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You don't have to go 46/30, Absoluteblack also makes 48/32 if you want more of a compromise. As for the oval part I'm one of those people that can't tell any difference. I've ran ovals on my mtn bikes in the past and now my road/gravel and have never been able to feel it. The 46 rarely hold me back on a road ride but if my bike was 100% a road bike I'd go 48. I spend way more of my rides climbing at less that 8mph than flying down hills at 30+mph and I've never been climbing a hill and thought "I sure wish this gearing was harder".
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Old 07-04-21, 05:02 AM
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Originally Posted by 70sSanO View Post
Traditionally a particular model derailleur with short, medium, long cage options only impacted the chain wrap. The max cog was the same because the derailleur body was identical with the cage being the only difference.

While Im guessing things havent changed, but Im really not sure about more current derailleur offerings since wider range cassettes have become more prevalent on road bikes.

Shimano docs can confirm if a particular model in short or long has the same max cog or if there are other design differences that increase max cog with a longer cage.

That said, I would be more inclined to find a compatible RD that offered both a larger max cog and wrap if contemplating lower cassette gearing.

John
At least for the current and immediately prior generation Shimano 105 and Ultegra road rear derailleurs, which are available in short cage (SS) and medium cage (GS), the two versions also have slightly different parallelogram geometries (in addition to just cage length), so that the GS version can accommodate the greater difference between the smallest and biggest cogs in the larger range cassettes
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Old 07-06-21, 07:40 PM
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Originally Posted by Badger6 View Post
Make it easy:

Buy the matched 50/34 chainrings (do NOT mix/match a 34 to a 52, it might work, it won't work well). You do not need a new crank, just new chainrings. I'd avoid the recommendations of a 46/30 setup, that's awfully low, and unnecessary on a road bike.

Buy an 11-32 cassette, run it on the short cage. Yes, it is out of spec, but not by much, and in my experience a couple teeth beyond are fine, Shimano is notoriously conservative with their RD specs. No need for a road link, just set the B-screw to clear the big cog on the cassette, BUT, if you size the chain for big/big, it will be too slack for the small/small combo. Size the chain 1" short, and NEVER run big/big, or size the chain properly, and never run small/small, in fact avoid using the two smallest cogs when on the small ring in the front. The all out option is to buy an 11-34 and get a medium cage RD.

To compare what those setups look like click here.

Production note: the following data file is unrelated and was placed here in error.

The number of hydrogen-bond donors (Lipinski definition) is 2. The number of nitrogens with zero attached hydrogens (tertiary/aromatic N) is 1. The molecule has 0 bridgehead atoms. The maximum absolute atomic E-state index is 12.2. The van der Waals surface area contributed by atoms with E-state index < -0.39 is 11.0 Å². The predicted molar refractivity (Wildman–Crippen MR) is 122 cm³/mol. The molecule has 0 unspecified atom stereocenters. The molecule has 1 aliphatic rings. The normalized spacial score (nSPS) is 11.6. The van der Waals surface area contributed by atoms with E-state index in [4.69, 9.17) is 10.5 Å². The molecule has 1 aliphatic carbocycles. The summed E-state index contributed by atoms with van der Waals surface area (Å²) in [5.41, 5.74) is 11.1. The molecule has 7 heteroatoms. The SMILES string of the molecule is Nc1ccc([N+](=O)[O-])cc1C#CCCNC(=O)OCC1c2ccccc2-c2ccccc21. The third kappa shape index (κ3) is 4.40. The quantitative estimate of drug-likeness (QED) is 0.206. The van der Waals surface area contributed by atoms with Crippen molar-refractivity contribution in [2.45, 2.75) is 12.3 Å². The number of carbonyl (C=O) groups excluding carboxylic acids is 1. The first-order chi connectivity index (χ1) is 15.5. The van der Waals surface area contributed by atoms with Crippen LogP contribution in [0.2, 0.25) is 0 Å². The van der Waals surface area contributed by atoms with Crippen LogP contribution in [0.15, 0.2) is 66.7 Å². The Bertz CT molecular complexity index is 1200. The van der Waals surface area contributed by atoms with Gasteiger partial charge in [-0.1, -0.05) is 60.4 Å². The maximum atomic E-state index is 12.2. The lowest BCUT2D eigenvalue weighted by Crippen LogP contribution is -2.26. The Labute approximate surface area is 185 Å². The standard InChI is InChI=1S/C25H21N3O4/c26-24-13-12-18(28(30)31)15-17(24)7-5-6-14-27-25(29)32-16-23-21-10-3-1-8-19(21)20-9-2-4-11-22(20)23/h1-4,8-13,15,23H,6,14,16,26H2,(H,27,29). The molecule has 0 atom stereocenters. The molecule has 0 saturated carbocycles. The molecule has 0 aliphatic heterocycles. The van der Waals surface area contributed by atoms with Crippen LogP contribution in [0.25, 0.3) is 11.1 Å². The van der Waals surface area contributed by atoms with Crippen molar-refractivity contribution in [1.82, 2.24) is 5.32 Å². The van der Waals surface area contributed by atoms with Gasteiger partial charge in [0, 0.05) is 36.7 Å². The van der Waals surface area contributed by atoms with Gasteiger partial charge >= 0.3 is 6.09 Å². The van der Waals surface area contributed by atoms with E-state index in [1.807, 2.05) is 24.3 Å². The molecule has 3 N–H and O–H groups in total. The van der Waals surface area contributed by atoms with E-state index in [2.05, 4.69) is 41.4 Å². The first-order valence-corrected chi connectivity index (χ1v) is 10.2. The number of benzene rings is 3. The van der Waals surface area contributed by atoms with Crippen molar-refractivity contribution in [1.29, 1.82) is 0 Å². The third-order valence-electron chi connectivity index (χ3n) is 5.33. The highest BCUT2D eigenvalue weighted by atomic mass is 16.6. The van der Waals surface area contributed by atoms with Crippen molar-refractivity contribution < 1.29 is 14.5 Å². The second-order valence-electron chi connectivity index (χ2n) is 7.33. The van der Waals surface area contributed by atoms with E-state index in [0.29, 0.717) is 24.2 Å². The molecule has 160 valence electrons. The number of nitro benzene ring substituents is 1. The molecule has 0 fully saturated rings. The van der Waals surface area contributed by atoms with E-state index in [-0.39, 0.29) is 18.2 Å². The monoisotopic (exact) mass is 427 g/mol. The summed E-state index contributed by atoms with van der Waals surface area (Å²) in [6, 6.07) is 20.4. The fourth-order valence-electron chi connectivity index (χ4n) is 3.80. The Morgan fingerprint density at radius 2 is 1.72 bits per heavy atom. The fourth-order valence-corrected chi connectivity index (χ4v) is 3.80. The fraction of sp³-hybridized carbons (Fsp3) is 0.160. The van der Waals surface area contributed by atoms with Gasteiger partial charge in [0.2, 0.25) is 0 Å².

Great! Thanks! Didn't realize you can replace the large chainring as well. Looks like that route would be about ~$100 cheaper than the entire crankset.
Perhaps we might try the 11-32 cassette. Worst case, replace the RD if it is not working.

Thanks everyone for the ideas.

Last edited by teejaywhy; 07-07-21 at 09:46 AM.
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Old 07-18-21, 06:49 PM
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Bikingreen 46/30 chainrings

Originally Posted by Barry2 View Post
bikinGreen CNC Chainring 46/30T FoR Shimano 4 Arm 10-11Spd Road Cyclocross Tour
I believe this is the adapter

If anyone decides to purchase one, please do report back.

Thanks

Barry
OK so I took the plunge and ordered up the Bikingreen 46/30 rings in the 4 bolt version for my R8000 Ultegra cranks along with the Bikingreen Adapter to lower the FD on the hanger.
Rings are nicely made, and unlike the Shimano ones bolts go from outside to inside not that it really matters. I could not find a torque spec for the chainring mounting bolts and used a guesstimate of 9nm. After all the bolts are only going into 7075 aluminum.

Bike is an R3 so it's carbon and the RD hanger is very short in the adjustment department. In fact, it's at the bottom of the adjustment range when using the standard compact 50/34 Shimano rings.
So I need to be able to mount the FD lower and attempted to use the Bikingreen adapter.

The Bikingreen adapter does NOT fit my Di2 FD-R8050 front derailleur. The threaded block at the top of the Bikingreen Adapter hits the housing that contains the Di2 workings. I suspect this would not be an issue for a non Di2 FD, but I don't have one to confirm fit.

GOOGLE to the rescue
FSA makes a similar adapter but without the use of a threaded block at the top....... FSA Bike Bicycle Front Derailleur Super Compact Adapter Kit EL344
I've got one of these on order and will report back once I've tried fitting it.

Picture of Bikingreen Adapter WAY crooked on my Di2 FD